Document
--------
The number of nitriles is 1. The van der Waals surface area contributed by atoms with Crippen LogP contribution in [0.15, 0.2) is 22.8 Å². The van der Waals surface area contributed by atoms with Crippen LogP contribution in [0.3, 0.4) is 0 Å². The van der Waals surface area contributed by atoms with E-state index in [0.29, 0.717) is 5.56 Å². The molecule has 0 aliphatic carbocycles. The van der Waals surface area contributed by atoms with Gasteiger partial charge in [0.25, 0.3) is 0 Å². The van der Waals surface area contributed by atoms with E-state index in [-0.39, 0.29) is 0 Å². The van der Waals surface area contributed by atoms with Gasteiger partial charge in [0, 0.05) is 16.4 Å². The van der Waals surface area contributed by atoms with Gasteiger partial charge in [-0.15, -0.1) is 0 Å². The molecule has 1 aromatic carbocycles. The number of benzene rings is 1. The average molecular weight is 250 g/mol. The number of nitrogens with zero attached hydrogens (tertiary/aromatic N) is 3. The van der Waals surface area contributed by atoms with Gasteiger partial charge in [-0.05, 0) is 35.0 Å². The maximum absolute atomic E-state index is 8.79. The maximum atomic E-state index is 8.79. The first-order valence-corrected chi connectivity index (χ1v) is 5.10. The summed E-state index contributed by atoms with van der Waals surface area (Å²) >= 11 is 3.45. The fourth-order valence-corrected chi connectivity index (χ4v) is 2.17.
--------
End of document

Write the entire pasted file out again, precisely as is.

The number of nitriles is 1. The van der Waals surface area contributed by atoms with Crippen LogP contribution in [0.15, 0.2) is 22.8 Å². The van der Waals surface area contributed by atoms with Crippen LogP contribution in [0.3, 0.4) is 0 Å². The van der Waals surface area contributed by atoms with E-state index in [0.29, 0.717) is 5.56 Å². The molecule has 0 aliphatic carbocycles. The van der Waals surface area contributed by atoms with Gasteiger partial charge in [0.25, 0.3) is 0 Å². The van der Waals surface area contributed by atoms with E-state index in [-0.39, 0.29) is 0 Å². The van der Waals surface area contributed by atoms with Gasteiger partial charge in [0, 0.05) is 16.4 Å². The van der Waals surface area contributed by atoms with Gasteiger partial charge in [-0.15, -0.1) is 0 Å². The molecule has 1 aromatic carbocycles. The number of benzene rings is 1. The average molecular weight is 250 g/mol. The number of nitrogens with zero attached hydrogens (tertiary/aromatic N) is 3. The van der Waals surface area contributed by atoms with Gasteiger partial charge in [-0.05, 0) is 35.0 Å². The maximum absolute atomic E-state index is 8.79. The maximum atomic E-state index is 8.79. The first-order valence-corrected chi connectivity index (χ1v) is 5.10. The summed E-state index contributed by atoms with van der Waals surface area (Å²) >= 11 is 3.45. The fourth-order valence-corrected chi connectivity index (χ4v) is 2.17.